Warriors co-owner Joe Lacob told Tim Kawakami of the Bay Area News Group that he’s willing to pay the luxury tax in 2015/16, acknowledging that it’s very likely the team’s payroll will be “substantially” over the tax line. The Warriors have more than $77.5MM in salary committed to just eight players for next season, and that doesn’t include a new deal for soon-to-be restricted free agent Draymond Green, along with other variables. The league won’t set the tax threshold for next season until July, but Sean Deveney of The Sporting News wrote in December that the latest projection pegged it at $81MM.
And you know what? We’re OK with that,” Lacob said to Kawakami about the likelihood the team will pay the tax. “I tell [GM] Bob [Myers] all the time; he keeps asking me, ‘Are you sure?’ We’re prepared to do whatever it takes to win a championship; I’ve said that before. You want to do it when the timing is right. Maybe the timing’s right, right? We’re pretty good. And so, I think we need to take advantage of that and go for it. Our fans, that’s what they want to hear. And the truth is, it’s what I want to hear. And what I want to think. And what our management and ownership … there isn’t one owner that I know of or one person in management here that doesn’t think this way. Luxury tax? It’s not something you want to do, it’s very penal. But [we] can’t be worried about that right now. That is really not the issue. The issue is being the best team we can be and we’re going to do whatever it takes.
Lacob was reluctant this fall to commit to the tax for next season as he negotiated an extension for Klay Thompson, as Monte Poole of CSNBayArea.com wrote in October. The owner nonetheless consented to an extension that will pay Thompson up to $15.5MM next season. However, Jeff Zillgitt and Sam Amick of USA Today wrote last month that all signs pointed to the Warriors matching any offer for Green, even if it forced them to pay the tax. Green is a bargain on the minimum salary this season amidst a career year in which he’s overtaken the starting power forward spot from David Lee, who’s on the books for nearly $15.494MM next season, the final year of his deal.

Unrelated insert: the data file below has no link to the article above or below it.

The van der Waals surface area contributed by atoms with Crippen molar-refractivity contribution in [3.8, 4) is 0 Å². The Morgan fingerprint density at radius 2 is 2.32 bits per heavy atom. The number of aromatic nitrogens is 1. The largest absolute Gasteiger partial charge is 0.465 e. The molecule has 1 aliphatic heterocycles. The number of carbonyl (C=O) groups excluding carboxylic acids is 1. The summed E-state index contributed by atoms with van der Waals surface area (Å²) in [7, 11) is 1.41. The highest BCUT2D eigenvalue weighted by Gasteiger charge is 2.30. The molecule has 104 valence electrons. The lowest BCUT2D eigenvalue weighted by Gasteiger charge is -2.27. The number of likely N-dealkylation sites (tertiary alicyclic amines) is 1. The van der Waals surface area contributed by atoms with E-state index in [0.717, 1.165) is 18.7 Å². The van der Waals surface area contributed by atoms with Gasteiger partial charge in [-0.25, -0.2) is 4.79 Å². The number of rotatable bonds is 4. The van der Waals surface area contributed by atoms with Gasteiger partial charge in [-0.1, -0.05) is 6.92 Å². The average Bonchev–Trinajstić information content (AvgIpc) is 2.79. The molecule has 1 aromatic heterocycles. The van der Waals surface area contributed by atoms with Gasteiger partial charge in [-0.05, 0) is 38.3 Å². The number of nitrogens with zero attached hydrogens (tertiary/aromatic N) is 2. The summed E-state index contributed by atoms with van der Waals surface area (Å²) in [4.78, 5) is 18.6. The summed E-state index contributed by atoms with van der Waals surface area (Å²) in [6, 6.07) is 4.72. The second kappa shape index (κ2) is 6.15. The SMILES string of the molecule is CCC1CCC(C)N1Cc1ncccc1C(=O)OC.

The owner told Kawakami that he couldn’t say whether he would re-sign Green or how hard he would pursue a new deal with him, citing NBA rules. Still, Lacob offered that Green was “born to be a Warrior,” as Kawakami notes. “And we love him,” Lacob added. “I certainly think today as we look at our team, he’s part of our core and can’t imagine it being otherwise.”
Most executives around the league assume the salary cap will spike to $90MM for 2016/17, as Grantland’s Zach Lowe wrote recently, and Lacob believes the rising cap, which lifts the tax line with it, will prevent the Warriors from having to pay the tax beyond next season, as he told Kawakami. The Warriors aren’t taxpayers this season and never have been, so they’re in no immediate danger of triggering the onerous repeat taxpayer penalties that would kick in after three years in the tax. Still, Lacob left the door open to continued tax payments if necessary.
“I can just tell you that the team is performing at a very high level here and as long as we have great players that we can hold onto, we’re going to do it,” he told Kawakami. “You don’t try to do these things for one year. We want to be a great team that hopefully wins a championship soon and that can sustain that over a long period of time. So it is our intention to do that no matter what.”
Golden State already has more than $53.9MM on the books for 2016/17, which is the final season on the contracts for Stephen Curry, Andrew Bogut and Andre Iguodala. The next year, the Warriors only have about $17.8MM committed.